How to Drive a Boat in Rolling Waves

by Robert Miller
Trim your speed when piloting through rolling waves

Trim your speed when piloting through rolling waves

Piloting a boat in rolling waves can be dangerous. Weather fronts can move quickly on the open ocean. Calm seas can turn rough very quickly and boaters often have to pilot their crafts though large swells to return to port. Intense weather and rolling waves do not necessarily place a small boat in danger. A sturdy, well-outfitted boat with a well-prepared captain can effectively traverse heaving waves. Successfully navigating rolling waves begins with learning the principles of severe weather seamanship.

Driving head on into waves makes for a rough ride

Slow down. If you find yourself in rough seas and rolling waves, trim your boat speed. Piloting your boat at high speed through rolling waves can cause broaching. Broaching occurs when a boat travels too quickly down the crest of a wave and the bow submerges under the next wave the boat encounters. The pressure of the wave over the bow of the boat causes the pilot to lose control, veering the boat off-course. The propeller of the motor can come out of the water, causing the pilot to lose total control of the steering. To avoid broaching, slow your boat down to a speed where the bow lifts with the waves.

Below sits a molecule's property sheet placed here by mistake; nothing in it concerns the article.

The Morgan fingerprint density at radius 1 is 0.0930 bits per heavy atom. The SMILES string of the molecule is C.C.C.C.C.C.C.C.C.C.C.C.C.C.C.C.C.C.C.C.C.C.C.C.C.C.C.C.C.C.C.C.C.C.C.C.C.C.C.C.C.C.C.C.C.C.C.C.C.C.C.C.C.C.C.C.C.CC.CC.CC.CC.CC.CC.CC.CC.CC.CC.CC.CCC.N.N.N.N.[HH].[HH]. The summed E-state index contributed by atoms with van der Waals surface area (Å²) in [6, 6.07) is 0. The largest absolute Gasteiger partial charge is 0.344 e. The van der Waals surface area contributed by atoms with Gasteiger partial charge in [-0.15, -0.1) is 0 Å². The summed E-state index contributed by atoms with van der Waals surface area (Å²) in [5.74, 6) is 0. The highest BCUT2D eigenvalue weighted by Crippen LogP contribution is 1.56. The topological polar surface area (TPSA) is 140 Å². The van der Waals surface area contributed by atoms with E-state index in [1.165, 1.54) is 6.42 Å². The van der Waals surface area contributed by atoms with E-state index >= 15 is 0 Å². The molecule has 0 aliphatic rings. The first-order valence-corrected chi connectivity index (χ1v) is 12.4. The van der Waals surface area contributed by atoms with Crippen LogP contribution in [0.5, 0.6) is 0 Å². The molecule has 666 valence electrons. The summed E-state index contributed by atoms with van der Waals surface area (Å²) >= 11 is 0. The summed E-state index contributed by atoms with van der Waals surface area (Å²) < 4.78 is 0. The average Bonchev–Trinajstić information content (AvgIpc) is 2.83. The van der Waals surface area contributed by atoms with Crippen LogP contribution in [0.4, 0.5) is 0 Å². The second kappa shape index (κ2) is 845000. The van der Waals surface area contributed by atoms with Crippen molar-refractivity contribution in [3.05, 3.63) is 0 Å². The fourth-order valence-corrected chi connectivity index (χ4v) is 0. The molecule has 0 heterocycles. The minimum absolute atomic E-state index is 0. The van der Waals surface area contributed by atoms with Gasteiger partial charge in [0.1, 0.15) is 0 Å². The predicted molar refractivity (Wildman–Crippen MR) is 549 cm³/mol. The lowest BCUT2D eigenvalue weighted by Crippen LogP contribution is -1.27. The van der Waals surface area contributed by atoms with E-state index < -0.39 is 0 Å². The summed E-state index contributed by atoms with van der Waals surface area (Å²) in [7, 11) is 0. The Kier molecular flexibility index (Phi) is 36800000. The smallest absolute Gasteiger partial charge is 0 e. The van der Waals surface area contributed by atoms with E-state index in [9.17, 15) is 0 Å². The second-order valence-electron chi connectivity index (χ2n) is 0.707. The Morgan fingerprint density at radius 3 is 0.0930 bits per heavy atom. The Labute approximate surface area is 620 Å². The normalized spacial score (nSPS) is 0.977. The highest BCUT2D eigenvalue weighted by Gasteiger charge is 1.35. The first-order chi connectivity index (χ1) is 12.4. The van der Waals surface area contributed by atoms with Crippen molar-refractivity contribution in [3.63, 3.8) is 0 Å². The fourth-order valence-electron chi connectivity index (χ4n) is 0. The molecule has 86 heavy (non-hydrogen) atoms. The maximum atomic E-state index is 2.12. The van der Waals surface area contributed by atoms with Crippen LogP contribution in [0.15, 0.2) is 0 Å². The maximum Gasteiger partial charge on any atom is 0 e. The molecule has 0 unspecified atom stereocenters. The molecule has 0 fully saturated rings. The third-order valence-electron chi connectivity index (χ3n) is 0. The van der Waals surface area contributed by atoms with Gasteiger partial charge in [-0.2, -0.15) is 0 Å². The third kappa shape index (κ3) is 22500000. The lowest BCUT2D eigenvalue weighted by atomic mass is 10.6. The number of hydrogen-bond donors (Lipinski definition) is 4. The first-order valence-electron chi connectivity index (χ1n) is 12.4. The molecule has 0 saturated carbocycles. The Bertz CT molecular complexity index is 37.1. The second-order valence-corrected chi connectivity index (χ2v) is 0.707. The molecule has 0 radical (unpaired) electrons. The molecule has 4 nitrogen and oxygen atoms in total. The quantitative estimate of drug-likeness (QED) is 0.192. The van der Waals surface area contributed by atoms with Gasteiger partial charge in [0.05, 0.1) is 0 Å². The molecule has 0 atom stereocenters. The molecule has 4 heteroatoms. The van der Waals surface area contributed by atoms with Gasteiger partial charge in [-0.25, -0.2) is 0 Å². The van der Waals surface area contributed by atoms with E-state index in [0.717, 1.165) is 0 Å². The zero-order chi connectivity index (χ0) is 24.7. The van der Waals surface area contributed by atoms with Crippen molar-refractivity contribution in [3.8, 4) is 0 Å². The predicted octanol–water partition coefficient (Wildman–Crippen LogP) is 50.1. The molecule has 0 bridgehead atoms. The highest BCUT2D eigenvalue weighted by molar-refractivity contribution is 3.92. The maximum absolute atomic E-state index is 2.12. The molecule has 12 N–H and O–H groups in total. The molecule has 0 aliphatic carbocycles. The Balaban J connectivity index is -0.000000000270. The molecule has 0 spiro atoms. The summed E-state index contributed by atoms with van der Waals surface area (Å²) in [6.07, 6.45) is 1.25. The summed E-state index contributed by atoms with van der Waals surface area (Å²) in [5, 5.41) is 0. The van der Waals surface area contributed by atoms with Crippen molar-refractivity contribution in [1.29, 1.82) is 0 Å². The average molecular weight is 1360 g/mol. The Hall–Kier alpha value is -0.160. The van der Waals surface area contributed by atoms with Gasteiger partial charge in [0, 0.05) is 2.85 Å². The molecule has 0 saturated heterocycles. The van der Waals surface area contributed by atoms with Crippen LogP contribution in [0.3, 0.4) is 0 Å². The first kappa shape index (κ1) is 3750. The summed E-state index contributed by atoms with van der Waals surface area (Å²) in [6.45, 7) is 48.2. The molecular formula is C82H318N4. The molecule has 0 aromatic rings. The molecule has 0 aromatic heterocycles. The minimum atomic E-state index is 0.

Steer into the waves at an angle. Don't steer your boat directly into the oncoming waves. Rather, steer your boat through the waves at slight angles so that the boat rises and falls on its long axis. This is referred to as allowing the boat to pitch and roll, which decreases the amount of stress on you and your boat. You can run a zig-zag pattern in rougher seas to help you make progress. If you cannot make progress, keep your boat headed into the wind and adjust your speed so that you are not making headway until the rougher seas subside.

Get the water out. When you are piloting your boat in rolling waves, the water will likely come over the bow and sides. You need to be focused on piloting the boat through the waves, but make sure that you are removing the water that gets into the boat. If your boat has a bilge pump, put it on automatic. If you do not have a bilge pump, make sure that a passenger bails out any excess water.

Plan your route. Look ahead, paying attention to the waves, the distance between them and how they are breaking. Use this information to plan a safe route toward your destination. Planning your route will help you navigate through the waves at angles and avoid the potential sinking hazard of taking a wave directly over the bow. Continue to look ahead and plan your route through your entire trip.


  • If your boat loses power in rough seas, put out your sea anchor to help keep your bow into the wind. You can use a bucket or other item if your boat does not have a sea anchor. If depth permits and you don't have another option, drop your boat's anchor, but only from the bow of the boat, never the stern.

Photo Credits

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